Career-oriented working mothers are also more satisfied with their decision to work, the opportunity they have to develop skills, the level of respect they perceive at work, and the support they get from their managers in meeting family and home demands.
This positive attitude extends to family matters, too. Career-oriented women feel more respected at home and say their spouses are more helpful in caring for children and managing the household. They also feel more positive about their childcare arrangements. Plus, they are more likely to report feeling healthy, that their life is in balance and that their work fulfills a higher purpose than “just making money.”
The downside for career-oriented mothers is that they are more likely to feel they can’t get away from work, and more likely to think that managers and co-workers question their commitment. (As it turns out, moms don’t need to sweat the perceptions of working fathers and male managers; more on this later.)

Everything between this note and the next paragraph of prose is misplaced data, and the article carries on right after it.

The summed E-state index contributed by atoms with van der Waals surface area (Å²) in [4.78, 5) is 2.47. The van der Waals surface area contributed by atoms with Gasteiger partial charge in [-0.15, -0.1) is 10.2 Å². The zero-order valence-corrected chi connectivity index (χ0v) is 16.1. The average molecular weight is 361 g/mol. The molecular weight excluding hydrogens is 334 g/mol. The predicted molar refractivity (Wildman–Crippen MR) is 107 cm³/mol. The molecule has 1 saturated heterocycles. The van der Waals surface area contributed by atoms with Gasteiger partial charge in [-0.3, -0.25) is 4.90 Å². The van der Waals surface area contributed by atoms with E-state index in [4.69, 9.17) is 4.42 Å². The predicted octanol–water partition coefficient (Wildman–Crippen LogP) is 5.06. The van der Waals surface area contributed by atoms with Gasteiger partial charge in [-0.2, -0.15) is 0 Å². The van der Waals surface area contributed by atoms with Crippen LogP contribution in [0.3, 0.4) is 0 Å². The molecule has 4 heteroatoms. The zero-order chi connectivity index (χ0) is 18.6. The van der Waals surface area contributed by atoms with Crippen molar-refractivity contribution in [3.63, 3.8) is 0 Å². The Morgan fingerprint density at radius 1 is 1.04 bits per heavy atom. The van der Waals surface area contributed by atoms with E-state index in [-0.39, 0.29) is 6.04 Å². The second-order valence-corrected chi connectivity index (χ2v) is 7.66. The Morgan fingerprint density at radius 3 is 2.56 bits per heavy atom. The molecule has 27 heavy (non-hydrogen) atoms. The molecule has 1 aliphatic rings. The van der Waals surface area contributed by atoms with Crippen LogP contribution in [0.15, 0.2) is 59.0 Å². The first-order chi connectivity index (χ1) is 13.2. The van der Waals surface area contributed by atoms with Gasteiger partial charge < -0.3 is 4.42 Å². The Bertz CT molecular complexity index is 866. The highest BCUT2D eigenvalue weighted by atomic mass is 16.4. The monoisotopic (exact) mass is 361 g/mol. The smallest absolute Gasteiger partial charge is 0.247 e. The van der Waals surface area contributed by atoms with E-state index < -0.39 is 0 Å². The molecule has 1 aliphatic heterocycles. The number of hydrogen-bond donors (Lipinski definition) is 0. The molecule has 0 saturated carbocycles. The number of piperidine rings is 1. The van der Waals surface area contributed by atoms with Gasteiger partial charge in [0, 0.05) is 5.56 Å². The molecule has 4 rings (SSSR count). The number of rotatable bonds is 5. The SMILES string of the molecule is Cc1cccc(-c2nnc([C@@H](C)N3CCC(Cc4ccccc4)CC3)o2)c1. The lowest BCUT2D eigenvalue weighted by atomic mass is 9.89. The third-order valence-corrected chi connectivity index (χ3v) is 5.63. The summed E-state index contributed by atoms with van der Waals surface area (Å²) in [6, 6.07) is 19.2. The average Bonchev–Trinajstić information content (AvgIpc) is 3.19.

So what contributes to a woman labeling her work as a career versus a job? You might surmise that higher-paid women all see themselves as having a career. But more than half of these career-oriented moms earn less than $50,000. The belief in one’s career seems to come from common opportunities among women to grow and advance, to feel supported and respected, and to believe that work fulfills a more meaningful purpose than just making money.
IMPLICATIONS FOR EMPLOYERS
Positive attitudes can yield positive business outcomes